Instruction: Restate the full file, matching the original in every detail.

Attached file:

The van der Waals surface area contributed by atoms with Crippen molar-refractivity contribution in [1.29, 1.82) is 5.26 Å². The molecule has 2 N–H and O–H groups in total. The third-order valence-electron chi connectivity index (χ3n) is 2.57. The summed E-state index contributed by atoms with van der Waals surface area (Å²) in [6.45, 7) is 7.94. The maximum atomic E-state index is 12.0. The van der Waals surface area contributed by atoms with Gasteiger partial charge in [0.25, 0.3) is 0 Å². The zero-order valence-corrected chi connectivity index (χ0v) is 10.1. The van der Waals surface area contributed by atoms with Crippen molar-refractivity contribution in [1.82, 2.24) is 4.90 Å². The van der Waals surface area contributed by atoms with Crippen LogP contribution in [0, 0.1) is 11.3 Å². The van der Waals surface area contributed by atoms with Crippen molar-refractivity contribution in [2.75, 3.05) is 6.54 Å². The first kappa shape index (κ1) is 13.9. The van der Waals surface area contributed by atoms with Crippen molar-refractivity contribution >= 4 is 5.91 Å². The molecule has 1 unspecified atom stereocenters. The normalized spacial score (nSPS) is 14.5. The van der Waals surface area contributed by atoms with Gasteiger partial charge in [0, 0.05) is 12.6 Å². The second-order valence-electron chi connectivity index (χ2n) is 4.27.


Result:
The van der Waals surface area contributed by atoms with Crippen molar-refractivity contribution in [1.29, 1.82) is 5.26 Å². The molecule has 2 N–H and O–H groups in total. The third-order valence-electron chi connectivity index (χ3n) is 2.57. The summed E-state index contributed by atoms with van der Waals surface area (Å²) in [6.45, 7) is 7.94. The maximum atomic E-state index is 12.0. The van der Waals surface area contributed by atoms with Gasteiger partial charge in [0.25, 0.3) is 0 Å². The zero-order valence-corrected chi connectivity index (χ0v) is 10.1. The van der Waals surface area contributed by atoms with Crippen molar-refractivity contribution in [1.82, 2.24) is 4.90 Å². The van der Waals surface area contributed by atoms with Crippen LogP contribution in [0, 0.1) is 11.3 Å². The van der Waals surface area contributed by atoms with Crippen molar-refractivity contribution in [2.75, 3.05) is 6.54 Å². The first kappa shape index (κ1) is 13.9. The van der Waals surface area contributed by atoms with Crippen molar-refractivity contribution >= 4 is 5.91 Å². The molecule has 1 unspecified atom stereocenters. The normalized spacial score (nSPS) is 14.5. The van der Waals surface area contributed by atoms with Gasteiger partial charge in [0, 0.05) is 12.6 Å². The second-order valence-electron chi connectivity index (χ2n) is 4.27.